AUGUST 23, 2008- EZECHIEL 43:1-7; MATTHEW 23:1-12

THE GREATEST AMONG YOU WILL BE THE ONE WHO SERVES THE REST. When our Lord set forth the principle that worth in the kingdom of God is measured by service, he gave a fresh meaning to life for all classes of society. No longer are the privileged of this world better situated than the poorest to make a success of their lives.

Whether the individual has advantage in riches, in health, in bodily strength, in beauty of form, or intelligence, such a person has only equal opportunity as the least endowed to  become a deserving member of Godís family. Obviously the scope for service of others, and its effectiveness in this world vary greatly according to a personís talents and place in society. But success and extent of outreach are not the standards Jesus uses to evaluate human worth. He made this point one day when he sat at the temple treasury watching people giving donations. Some who were relatively rich made generous donations, while a poor widow offered a penny. He used the incident to make an important point for the formation of his disciples: ďThis poor widow had put more in than all who have contributed to the treasury. . . . she has put in all she possessed, all she had to live on.Ē (Mark 12:41Ė44)  

 

We who are keenly conscious of our limitations are given great encouragement by our Lordís way of judging our worth. We repeatedly discover how little our best efforts achieve, even when expended in the best of causes. Again and again the resistance that people set up against our attempts to present the pure teaching of the Gospel discloses our  poverty of mind and heart. How unequal we are to the great task of evangelizing those we encounter in our work, in daily life. We know by experience how readily false values that pander to the desire for pleasure, influence, and honors corrupt weak human persons, and with what difficulty our best efforts attempt to counter the harm they give rise to. Our Lord not only taught that outward success is not the measure of worth, he also demonstrated by his example that failure, rejection, lack of recognition can be made the very stuff of true worth.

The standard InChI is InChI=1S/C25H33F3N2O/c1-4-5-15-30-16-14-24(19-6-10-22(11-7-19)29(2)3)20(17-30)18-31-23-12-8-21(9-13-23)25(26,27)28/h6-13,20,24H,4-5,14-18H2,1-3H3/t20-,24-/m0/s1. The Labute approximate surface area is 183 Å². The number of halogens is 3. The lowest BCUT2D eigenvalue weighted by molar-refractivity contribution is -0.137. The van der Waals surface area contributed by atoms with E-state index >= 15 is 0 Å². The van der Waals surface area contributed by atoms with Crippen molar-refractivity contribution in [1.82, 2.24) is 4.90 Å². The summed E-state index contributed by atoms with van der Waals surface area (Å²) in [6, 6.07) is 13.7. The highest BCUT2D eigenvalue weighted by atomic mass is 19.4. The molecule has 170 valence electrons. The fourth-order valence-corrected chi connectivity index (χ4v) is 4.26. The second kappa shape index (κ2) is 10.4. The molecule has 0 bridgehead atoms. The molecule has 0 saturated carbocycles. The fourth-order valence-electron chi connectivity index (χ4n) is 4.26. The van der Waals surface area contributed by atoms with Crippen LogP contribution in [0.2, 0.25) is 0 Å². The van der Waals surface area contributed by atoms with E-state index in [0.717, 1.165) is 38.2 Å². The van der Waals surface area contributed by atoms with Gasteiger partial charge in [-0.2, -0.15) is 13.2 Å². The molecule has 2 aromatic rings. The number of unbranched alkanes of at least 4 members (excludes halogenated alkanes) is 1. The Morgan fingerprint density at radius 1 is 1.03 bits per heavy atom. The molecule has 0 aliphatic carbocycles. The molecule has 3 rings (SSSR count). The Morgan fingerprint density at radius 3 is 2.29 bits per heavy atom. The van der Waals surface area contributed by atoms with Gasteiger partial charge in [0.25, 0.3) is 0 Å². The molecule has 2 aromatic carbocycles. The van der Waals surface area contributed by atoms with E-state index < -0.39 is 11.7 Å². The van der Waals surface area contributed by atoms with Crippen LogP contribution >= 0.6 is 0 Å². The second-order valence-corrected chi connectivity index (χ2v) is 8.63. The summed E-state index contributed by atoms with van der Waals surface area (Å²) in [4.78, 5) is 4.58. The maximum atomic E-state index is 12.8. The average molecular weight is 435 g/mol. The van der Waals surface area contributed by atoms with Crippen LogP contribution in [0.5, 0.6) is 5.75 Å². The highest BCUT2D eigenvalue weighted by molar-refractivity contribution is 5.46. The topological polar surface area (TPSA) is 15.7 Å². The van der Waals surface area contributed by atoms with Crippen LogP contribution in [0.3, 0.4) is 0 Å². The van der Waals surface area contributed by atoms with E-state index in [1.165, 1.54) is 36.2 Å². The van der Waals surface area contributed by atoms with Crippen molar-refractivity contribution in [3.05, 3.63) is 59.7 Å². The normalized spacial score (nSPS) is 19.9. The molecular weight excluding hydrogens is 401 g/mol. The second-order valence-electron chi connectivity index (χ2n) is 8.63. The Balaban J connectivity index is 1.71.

None of us is too weak, too poor, too insignificant in the eyes of others to follow in this path, marked out by Jesus himself. We can use such talents and opportunities as we have in the service of others for the sake of the kingdom, in the confidence that our efforts are precious in Godís sight. As a pledge that he lovingly accepts us in our lowliness, and validates our efforts to serve Him, the Father has given us his beloved Son who offers himself on this altar so that none of our service will be devoid of value for the heavenly city. G        

Abbot John Eudes Bamberger